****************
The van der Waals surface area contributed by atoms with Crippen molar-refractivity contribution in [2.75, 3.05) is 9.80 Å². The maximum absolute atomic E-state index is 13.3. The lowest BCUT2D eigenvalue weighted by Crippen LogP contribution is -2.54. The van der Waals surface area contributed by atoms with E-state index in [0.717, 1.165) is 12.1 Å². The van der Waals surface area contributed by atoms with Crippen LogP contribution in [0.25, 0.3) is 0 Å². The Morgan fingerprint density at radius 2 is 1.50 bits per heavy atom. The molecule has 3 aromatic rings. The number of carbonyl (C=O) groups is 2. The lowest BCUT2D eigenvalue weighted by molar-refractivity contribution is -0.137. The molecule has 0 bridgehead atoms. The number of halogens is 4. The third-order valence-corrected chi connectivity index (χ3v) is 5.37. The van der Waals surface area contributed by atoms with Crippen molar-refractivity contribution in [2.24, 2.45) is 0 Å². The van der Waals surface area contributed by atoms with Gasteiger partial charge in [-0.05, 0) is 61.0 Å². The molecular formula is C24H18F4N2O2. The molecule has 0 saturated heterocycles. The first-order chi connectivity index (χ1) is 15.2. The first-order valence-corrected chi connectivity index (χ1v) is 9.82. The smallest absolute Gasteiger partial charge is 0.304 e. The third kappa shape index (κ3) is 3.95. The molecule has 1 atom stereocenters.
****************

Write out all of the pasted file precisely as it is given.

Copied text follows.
The van der Waals surface area contributed by atoms with Crippen molar-refractivity contribution in [2.75, 3.05) is 9.80 Å². The maximum absolute atomic E-state index is 13.3. The lowest BCUT2D eigenvalue weighted by Crippen LogP contribution is -2.54. The van der Waals surface area contributed by atoms with E-state index in [0.717, 1.165) is 12.1 Å². The van der Waals surface area contributed by atoms with Crippen LogP contribution in [0.25, 0.3) is 0 Å². The Morgan fingerprint density at radius 2 is 1.50 bits per heavy atom. The molecule has 3 aromatic rings. The number of carbonyl (C=O) groups is 2. The lowest BCUT2D eigenvalue weighted by molar-refractivity contribution is -0.137. The molecule has 0 bridgehead atoms. The number of halogens is 4. The third-order valence-corrected chi connectivity index (χ3v) is 5.37. The van der Waals surface area contributed by atoms with Crippen molar-refractivity contribution in [2.24, 2.45) is 0 Å². The van der Waals surface area contributed by atoms with Gasteiger partial charge in [-0.05, 0) is 61.0 Å². The molecular formula is C24H18F4N2O2. The molecule has 0 saturated heterocycles. The first-order chi connectivity index (χ1) is 15.2. The first-order valence-corrected chi connectivity index (χ1v) is 9.82. The smallest absolute Gasteiger partial charge is 0.304 e. The third kappa shape index (κ3) is 3.95. The molecule has 1 atom stereocenters.